Attorneys begin arguments in Chicago terror trial

May 23, 2011

Tony Arnold and Ammad Omar

(AP/file)
An artist drawing shows Chicago businessman Tahawwur Hussain Rana appearing in court.

Updated: 11:44 PM CDT

Opening day in the trial of Tahawwur Rana ended with the government's star witness still on the stand.

Federal prosecutors allege Rana provided material support for David Headley Coleman, who helped plan the 2008 attacks in Mumbai, India.  In a raid in November 2008, attackers killed at least 164 people in Mumbai, including six Americans.

Prosecutors also say Rana helped coordinate a thwarted attack on a Danish newspaper that printed cartoons of the Muslim prophet Mohammad.

Coleman is testifying against Rana, after pleading guilty to avoid the death penalty, or extradition to India, Pakistan, or Denmark.

The Mumbai Attacks

According to Headley's testimony and an indictment from federal prosecutors, Rana, a Pakistani-born Canadian citizen living in Chicago, knew Headley was involved with Lashkar e Taiba, a group the U.S. government considers a terrorist organization based in Pakistan.

Headley says he traveled to Mumbai five times between September 2006 and July 2008 to conduct surveillance work before the attacks.

During Monday's testimony, Headley repeatedly said he worked closely with Lashkar, as well as members of Pakistan's intelligence agency, the Inter-Services Intelligence, or ISI.  His point man was allegedly an ISI agent known only as "Major Iqbal." Headley said he briefed Major Iqbal after each of his trips to India.  He also said he regularly updated Rana on these meetings.  Neither Major Iqbal or several other co-defendents listed in a federal indictment are under U.S. custody.  It's not believed that the American government knows the exact identity of Major Iqbal.

Testimony ended on Monday with Coleman discussing landing plans for the seaborne attack in Mumbai - plans he says were aided by a member of Pakistan's Navy.  Calls to the Pakistani Embassy were not immediately returned, but Pakistani officials have been quoted anonymously in various published reports dismissing Headley's credibility, or blaming "rogue" agents.

Opening Statements

In her opening statement, prosecutor Sarah Streicker said the government will show through the course of the trial that Rana played a critical, but behind-the-scenes role in the plots. Prosecutors say he used his immigration company, First World Immigration Services, as cover to help his friend, Headley, travel and set up shop to India, Denmark and Pakistan to do surveillance and planning work for the two attacks.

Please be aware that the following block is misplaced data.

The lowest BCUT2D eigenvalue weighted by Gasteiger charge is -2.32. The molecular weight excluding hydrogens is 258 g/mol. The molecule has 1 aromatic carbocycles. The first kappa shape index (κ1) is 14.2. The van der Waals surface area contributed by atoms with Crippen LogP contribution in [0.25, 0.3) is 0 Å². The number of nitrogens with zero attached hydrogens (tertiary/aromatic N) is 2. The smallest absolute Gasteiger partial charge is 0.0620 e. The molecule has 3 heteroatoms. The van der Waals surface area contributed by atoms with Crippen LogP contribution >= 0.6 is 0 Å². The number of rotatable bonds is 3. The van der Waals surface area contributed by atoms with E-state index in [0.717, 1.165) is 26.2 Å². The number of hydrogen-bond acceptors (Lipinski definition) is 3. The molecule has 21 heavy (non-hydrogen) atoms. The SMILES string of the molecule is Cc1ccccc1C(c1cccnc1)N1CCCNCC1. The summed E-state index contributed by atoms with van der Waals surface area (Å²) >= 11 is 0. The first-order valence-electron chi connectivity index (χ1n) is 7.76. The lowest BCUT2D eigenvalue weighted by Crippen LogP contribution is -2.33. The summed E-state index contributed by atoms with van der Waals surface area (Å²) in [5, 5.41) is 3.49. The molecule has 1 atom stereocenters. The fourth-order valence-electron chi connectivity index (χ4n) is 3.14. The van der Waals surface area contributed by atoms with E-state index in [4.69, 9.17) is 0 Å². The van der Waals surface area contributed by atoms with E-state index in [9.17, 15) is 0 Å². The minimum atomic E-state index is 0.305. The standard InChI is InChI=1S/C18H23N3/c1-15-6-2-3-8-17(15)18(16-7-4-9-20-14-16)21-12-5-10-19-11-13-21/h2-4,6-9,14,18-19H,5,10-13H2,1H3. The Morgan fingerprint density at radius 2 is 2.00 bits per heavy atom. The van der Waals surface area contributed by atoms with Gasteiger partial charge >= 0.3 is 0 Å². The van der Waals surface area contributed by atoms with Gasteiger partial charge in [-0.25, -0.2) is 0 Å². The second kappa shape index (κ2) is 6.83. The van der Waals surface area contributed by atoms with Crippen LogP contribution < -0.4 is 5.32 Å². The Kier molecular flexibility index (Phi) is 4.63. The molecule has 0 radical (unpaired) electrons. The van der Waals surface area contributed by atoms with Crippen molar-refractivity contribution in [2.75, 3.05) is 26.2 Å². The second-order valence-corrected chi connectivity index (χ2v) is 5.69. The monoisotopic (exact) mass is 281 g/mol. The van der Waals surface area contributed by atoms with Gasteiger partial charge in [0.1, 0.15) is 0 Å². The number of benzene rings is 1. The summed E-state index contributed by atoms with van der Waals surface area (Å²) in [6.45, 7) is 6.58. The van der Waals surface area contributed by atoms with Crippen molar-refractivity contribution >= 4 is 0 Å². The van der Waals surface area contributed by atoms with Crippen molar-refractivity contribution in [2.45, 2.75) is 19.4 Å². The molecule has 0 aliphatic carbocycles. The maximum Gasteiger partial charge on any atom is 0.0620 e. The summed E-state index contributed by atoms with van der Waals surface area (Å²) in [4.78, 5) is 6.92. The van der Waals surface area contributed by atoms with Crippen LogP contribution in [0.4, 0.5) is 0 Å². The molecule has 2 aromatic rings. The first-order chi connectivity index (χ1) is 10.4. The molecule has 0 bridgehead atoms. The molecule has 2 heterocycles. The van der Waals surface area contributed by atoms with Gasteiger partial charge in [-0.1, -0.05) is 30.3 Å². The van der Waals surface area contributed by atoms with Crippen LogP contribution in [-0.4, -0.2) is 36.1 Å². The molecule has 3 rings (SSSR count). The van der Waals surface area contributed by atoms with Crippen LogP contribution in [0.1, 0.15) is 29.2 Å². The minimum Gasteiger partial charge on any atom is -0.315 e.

Meanwhile, Charles Swift, a defense attorney for Rana, told the jury in his opening statements that Rana had no idea what Headley was up to. Swift said Rana had the unfortunate circumstance of being friends with Headley, but he did not help plan any terror attacks.

The Denmark Plot

After the Mumbai attack, prosecutors allege Rana and Headley turned their attention to the Danish daily newspaper Morgenavisen Jyllands-Posten, which printed editorial cartoons of the Muslim prophet Mohammad that many Muslims found offensive.

Prosecutors say Headley traveled to Denmark posing as a representative of Rana’s immigration company, First World Immigration Services, to express an interest in advertising with the newspaper.

In all, they say Headley made at least 13 surveillance videos in a plan targeted at an editor and an editorial cartoonist at the newspaper. According to the indictment, Rana posed as Headley in an email to the newspaper expressing interest in placing the ad. Headley was arrested in early October 2009 at O’Hare International Airport just before prosecutors say he was about to leave for Pakistan. Rana was arrested shortly afterward.

"Secret Evidence"

During pre-trial proceedings, many motions and documents had been filed under seal, meaning the public does not have access to them. In some circumstances, Rana’s defense attorneys did not have access to the court filings, under a provision called the Classified Information Procedures Act, or CIPA.  There's been speculation about whether some of this information could reveal more on whether officials in the Pakistani governnment knew about the attacks.

If convicted, Rana faces a maximum sentence of life in prison, though Indian news reports say the Indian government wants Rana transferred to that control after the trial. Rana’s defense attorney, Patrick Blegen, told reporters recently that he had not heard anything from the Indian government about turning over his client to Indian authorities after his trial in the U.S.